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posted by hubie on Wednesday November 15, @11:51PM   Printer-friendly
from the do-you-want-to-pet-my-kitty? dept.

The vast majority of dog and cat owners will say their pets enrich their lives in countless ways and bring immeasurable levels of extra happiness, but researchers from Michigan State University suggest that most pet owners may just be telling themselves what they want to hear. Their new study found that despite owners claiming pets improve their lives, researchers did not see a reliable association between pet ownership and well-being during the COVID-19 pandemic:

The pandemic was a stressful time for everyone, to put it lightly. Even the most laid-back among us found themselves overwhelmed by the lockdowns and social distancing guidelines that dominated 2020. So, the research team at MSU theorized that the pandemic represented an ideal time to study just how much comfort and happiness pets really provide to their families.

In all, the study authors assessed a total of 767 people on three separate occasions in May 2020. The research team opted to adopt a mixed-method approach that allowed them to simultaneously assess several indicators of well-being, all while also asking participants to reflect on the role of pets from their point of view in an open-ended manner. Generally, pet owners predictably reported their pets made them happy. More specifically, they said their pets helped them feel more positive emotions and provided affection and companionship.

On the other hand, the participants also articulated the dark side of pet ownership, such as worries related to their pet's well-being or having their pets interfere with working remotely.

[...] "People say that pets make them happy, but when we actually measure happiness, that doesn't appear to be the case," says William Chopik, an associate professor in MSU's Department of Psychology and co-author of the study, in a university release. "People see friends as lonely or wanting companionship, and they recommend getting a pet. But it's unlikely that it'll be as transformative as people think."

As a lifetime pet owner who's had at least a dozen dogs over the years, I take umbrage with the study's findings. My dogs are always thrilled to see me when I arrive home from a long, tiring day of work, and taking them for a walk or just being in their presence immediately lifts my spirits. And I remember the calming effect petting a cat had for my ex-wife when she was pregnant and having a bad day.

Journal Reference:
Chopik, W. J., Oh, J., Weidmann, R., et al. (2023). The Perks of Pet Ownership? The Effects of Pet Ownership on Well-Being During the COVID-19 Pandemic. Personality and Social Psychology Bulletin, 0(0). https://doi.org/10.1177/01461672231203417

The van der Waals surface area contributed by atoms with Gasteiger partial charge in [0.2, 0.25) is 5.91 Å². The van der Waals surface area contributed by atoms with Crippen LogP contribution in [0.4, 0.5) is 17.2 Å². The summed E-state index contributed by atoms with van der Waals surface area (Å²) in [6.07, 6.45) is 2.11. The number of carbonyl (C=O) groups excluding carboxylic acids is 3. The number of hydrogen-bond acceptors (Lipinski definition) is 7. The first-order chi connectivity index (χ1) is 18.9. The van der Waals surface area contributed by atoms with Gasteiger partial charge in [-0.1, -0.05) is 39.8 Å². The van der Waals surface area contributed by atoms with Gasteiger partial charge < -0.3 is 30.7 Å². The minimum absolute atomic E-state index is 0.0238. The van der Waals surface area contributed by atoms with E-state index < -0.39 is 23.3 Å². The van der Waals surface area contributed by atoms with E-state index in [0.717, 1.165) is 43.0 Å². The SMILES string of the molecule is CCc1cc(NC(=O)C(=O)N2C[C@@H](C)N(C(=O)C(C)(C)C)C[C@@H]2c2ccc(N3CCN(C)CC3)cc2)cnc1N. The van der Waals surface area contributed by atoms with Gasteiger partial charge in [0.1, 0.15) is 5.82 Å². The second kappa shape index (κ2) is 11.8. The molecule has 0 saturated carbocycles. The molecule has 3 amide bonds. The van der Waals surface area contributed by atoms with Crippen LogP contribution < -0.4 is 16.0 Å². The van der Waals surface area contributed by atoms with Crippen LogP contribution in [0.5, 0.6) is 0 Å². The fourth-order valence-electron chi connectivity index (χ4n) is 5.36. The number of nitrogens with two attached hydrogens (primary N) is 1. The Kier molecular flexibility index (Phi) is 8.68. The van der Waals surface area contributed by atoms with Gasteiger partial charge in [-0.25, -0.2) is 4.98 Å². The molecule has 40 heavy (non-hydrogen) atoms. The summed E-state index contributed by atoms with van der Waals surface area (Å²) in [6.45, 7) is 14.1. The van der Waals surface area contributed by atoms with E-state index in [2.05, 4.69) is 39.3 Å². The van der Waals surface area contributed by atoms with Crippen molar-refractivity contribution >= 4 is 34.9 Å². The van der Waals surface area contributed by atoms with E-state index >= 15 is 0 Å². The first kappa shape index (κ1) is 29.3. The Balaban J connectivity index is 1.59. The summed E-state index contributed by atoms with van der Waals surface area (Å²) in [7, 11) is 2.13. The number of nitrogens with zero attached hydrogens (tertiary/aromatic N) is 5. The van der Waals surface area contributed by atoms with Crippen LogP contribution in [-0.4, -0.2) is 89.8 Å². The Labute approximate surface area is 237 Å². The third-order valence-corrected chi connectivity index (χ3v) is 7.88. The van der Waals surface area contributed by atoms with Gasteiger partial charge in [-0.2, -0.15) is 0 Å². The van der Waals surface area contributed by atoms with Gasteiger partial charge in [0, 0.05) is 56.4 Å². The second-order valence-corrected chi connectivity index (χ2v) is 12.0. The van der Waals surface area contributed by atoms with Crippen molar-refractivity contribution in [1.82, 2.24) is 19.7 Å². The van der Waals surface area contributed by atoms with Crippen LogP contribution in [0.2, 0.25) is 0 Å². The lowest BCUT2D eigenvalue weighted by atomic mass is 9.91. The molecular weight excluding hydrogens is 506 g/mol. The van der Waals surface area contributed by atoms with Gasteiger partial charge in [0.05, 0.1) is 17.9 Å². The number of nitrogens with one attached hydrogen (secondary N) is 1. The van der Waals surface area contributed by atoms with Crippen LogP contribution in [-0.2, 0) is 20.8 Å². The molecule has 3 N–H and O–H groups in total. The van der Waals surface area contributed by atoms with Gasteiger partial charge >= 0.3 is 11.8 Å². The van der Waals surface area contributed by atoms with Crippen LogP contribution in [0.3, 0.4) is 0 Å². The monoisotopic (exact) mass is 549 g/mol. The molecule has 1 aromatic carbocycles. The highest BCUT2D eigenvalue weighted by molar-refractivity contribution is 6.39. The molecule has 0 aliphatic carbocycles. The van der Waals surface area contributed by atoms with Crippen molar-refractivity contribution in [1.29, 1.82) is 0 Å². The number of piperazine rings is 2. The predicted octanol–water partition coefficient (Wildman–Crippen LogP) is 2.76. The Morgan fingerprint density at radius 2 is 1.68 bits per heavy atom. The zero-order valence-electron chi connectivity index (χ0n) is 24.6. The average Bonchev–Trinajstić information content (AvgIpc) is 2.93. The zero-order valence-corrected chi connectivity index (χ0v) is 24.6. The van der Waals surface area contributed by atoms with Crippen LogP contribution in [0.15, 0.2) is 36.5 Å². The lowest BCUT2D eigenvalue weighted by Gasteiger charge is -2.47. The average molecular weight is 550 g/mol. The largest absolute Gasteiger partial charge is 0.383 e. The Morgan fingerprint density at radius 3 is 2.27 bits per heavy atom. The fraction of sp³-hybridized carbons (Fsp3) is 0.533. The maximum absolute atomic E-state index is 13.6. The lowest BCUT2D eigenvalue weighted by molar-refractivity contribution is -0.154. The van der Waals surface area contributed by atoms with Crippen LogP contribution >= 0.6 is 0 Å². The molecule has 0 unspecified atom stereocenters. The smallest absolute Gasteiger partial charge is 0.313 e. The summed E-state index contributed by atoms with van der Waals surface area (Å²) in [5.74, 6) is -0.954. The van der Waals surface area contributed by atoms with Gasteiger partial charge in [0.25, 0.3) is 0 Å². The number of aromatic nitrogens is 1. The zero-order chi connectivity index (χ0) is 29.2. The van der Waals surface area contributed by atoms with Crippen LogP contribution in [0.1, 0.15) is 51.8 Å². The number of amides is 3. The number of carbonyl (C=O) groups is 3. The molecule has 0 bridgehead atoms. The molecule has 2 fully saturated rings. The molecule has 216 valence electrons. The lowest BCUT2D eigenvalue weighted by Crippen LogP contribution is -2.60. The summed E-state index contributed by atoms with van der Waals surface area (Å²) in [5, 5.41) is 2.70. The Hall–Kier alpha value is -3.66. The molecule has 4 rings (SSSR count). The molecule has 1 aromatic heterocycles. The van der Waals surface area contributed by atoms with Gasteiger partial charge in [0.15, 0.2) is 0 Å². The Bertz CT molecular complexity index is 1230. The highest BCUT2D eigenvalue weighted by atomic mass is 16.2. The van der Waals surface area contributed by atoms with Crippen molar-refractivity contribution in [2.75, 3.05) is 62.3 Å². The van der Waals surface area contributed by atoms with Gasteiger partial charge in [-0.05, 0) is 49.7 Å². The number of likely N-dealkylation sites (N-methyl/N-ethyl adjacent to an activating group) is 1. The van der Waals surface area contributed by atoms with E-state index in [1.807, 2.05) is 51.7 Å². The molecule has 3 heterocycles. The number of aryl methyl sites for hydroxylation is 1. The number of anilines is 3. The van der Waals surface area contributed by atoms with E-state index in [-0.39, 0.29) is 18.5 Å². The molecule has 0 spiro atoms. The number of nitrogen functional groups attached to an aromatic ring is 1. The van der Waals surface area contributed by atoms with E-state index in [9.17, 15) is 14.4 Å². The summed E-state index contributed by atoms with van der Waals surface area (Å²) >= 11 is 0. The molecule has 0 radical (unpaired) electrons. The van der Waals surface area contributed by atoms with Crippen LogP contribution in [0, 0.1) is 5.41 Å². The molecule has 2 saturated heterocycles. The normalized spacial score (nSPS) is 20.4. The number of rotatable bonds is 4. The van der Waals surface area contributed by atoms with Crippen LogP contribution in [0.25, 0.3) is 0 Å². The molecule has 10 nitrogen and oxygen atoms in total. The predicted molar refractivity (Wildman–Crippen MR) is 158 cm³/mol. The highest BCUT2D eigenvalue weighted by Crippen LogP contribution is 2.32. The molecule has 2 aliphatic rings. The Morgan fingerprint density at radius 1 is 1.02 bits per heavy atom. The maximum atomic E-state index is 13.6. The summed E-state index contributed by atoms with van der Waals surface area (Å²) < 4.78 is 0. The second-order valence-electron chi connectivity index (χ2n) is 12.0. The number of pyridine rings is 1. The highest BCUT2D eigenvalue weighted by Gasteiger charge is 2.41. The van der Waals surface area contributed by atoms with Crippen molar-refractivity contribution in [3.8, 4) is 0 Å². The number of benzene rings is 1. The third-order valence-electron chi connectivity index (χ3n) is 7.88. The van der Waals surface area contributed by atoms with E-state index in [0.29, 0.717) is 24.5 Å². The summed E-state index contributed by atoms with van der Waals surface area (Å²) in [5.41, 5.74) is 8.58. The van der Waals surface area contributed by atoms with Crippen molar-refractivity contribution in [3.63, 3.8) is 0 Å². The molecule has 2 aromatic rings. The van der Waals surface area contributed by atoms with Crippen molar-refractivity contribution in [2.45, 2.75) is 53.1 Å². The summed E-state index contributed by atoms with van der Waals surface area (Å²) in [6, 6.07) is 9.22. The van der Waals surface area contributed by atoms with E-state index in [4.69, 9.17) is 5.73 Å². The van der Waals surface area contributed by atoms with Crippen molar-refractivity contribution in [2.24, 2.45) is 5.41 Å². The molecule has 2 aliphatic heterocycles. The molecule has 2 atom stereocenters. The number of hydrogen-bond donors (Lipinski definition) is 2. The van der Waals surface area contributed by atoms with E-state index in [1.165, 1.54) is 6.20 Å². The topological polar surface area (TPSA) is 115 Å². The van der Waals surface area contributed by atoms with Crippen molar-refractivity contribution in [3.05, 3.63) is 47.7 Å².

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  • (Score: 4, Informative) by Booga1 on Thursday November 16, @02:28AM (3 children)

    by Booga1 (6333) on Thursday November 16, @02:28AM (#1333101)

    It was focused on depression in particular.

    Many people are depressed due to situations like money, health, or relationships. Since those are mostly unrelated to the presence or absence of pets, it is unsurprising that adding a pet to someone's life doesn't cure depression.

    As for the story's study, it took place during a massive upheaval in the status quo.

    So, the research team at MSU theorized that the pandemic represented an ideal time to study just how much comfort and happiness pets really provide to their families.

    Lots of people got pets that they couldn't keep, and there's a lot of stress associated with having to rehome a pet or turn it over to a shelter. Due to the irregularities surrounding the pandemic, I'm hesitant to extend their findings into assumptions about pet ownership in the future(or past). Basically I don't think it was anywhere close to an ideal time to do this kind of study.

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  • (Score: 0) by Anonymous Coward on Thursday November 16, @03:07AM

    by Anonymous Coward on Thursday November 16, @03:07AM (#1333104)

    I agree. The problem I see here is that they aren't measuring the change in happiness nor well-being. To do this better, they would have needed to measure the happiness or well-being before they got a pet, then measured it while they've had the pet for a while. Because as you noted, if their happiness level is a -10 and their pets only raise it up to a -8, then they are still in negative unhappiness.

  • (Score: 4, Informative) by krishnoid on Thursday November 16, @03:40AM

    by krishnoid (1156) on Thursday November 16, @03:40AM (#1333106)

    Many people are depressed due to situations like money, health, or relationships.

    Be careful not to conflate "depression" with "being depressed" due to a situation. "Depression" (not a fan of the term) is a diagnosis and possibly a treatable, persistent condition, while the situations you describe are temporary unless you live in a warzone or have a chronic illness or the like and have problems coping with it in the long-term.

  • (Score: 2) by istartedi on Thursday November 16, @05:01AM

    by istartedi (123) on Thursday November 16, @05:01AM (#1333115) Journal

    So, the research team at MSU theorized that the pandemic represented an ideal time to study just how much comfort and happiness pets really provide to their families.

    True for TFS, but my link is for a meta-analysis that started with 30 studies in 2019. Not sure about all the dates, but the article mentions one from 1999. Might need to track down the actual paper to see all the dates. He later revised the article with findings from meta-analysis of studies during and after the pandemic, at the bottom. It looks like the findings didn't change much.

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